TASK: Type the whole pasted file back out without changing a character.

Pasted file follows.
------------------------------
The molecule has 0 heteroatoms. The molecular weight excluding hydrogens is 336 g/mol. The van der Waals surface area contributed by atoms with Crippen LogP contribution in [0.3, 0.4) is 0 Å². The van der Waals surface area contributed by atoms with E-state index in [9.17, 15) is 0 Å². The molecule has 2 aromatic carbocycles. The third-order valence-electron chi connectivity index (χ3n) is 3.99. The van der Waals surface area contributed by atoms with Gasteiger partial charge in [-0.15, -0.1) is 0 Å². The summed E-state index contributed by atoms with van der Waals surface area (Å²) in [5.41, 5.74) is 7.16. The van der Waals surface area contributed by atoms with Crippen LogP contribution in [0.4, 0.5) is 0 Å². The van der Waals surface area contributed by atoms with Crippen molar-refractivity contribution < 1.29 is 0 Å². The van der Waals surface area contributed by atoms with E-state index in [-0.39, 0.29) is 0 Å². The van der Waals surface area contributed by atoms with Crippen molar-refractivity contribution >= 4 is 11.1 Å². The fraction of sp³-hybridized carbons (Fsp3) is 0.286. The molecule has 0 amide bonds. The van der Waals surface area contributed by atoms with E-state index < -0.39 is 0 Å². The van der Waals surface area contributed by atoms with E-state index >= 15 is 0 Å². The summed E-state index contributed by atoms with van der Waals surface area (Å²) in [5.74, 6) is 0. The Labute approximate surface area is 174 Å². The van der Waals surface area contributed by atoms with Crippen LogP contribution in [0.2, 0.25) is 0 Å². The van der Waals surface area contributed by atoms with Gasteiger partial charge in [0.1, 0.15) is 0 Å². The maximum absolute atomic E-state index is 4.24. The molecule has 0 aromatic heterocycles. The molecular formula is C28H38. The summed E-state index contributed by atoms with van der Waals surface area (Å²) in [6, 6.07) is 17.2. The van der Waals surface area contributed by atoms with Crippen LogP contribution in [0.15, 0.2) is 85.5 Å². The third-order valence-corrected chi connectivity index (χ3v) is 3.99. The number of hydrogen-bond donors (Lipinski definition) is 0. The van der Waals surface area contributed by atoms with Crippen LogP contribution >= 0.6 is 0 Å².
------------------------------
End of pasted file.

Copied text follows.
The molecule has 0 heteroatoms. The molecular weight excluding hydrogens is 336 g/mol. The van der Waals surface area contributed by atoms with Crippen LogP contribution in [0.3, 0.4) is 0 Å². The van der Waals surface area contributed by atoms with E-state index in [9.17, 15) is 0 Å². The molecule has 2 aromatic carbocycles. The third-order valence-electron chi connectivity index (χ3n) is 3.99. The van der Waals surface area contributed by atoms with Gasteiger partial charge in [-0.15, -0.1) is 0 Å². The summed E-state index contributed by atoms with van der Waals surface area (Å²) in [5.41, 5.74) is 7.16. The van der Waals surface area contributed by atoms with Crippen LogP contribution in [0.4, 0.5) is 0 Å². The van der Waals surface area contributed by atoms with Crippen molar-refractivity contribution < 1.29 is 0 Å². The van der Waals surface area contributed by atoms with E-state index in [-0.39, 0.29) is 0 Å². The van der Waals surface area contributed by atoms with Crippen molar-refractivity contribution >= 4 is 11.1 Å². The fraction of sp³-hybridized carbons (Fsp3) is 0.286. The molecule has 0 amide bonds. The van der Waals surface area contributed by atoms with E-state index < -0.39 is 0 Å². The van der Waals surface area contributed by atoms with E-state index >= 15 is 0 Å². The summed E-state index contributed by atoms with van der Waals surface area (Å²) in [5.74, 6) is 0. The Labute approximate surface area is 174 Å². The van der Waals surface area contributed by atoms with Crippen LogP contribution in [0.2, 0.25) is 0 Å². The van der Waals surface area contributed by atoms with Gasteiger partial charge in [0.1, 0.15) is 0 Å². The maximum absolute atomic E-state index is 4.24. The molecule has 0 aromatic heterocycles. The molecular formula is C28H38. The summed E-state index contributed by atoms with van der Waals surface area (Å²) in [6, 6.07) is 17.2. The van der Waals surface area contributed by atoms with Crippen LogP contribution in [0.15, 0.2) is 85.5 Å². The third-order valence-corrected chi connectivity index (χ3v) is 3.99. The number of hydrogen-bond donors (Lipinski definition) is 0. The van der Waals surface area contributed by atoms with Crippen LogP contribution >= 0.6 is 0 Å².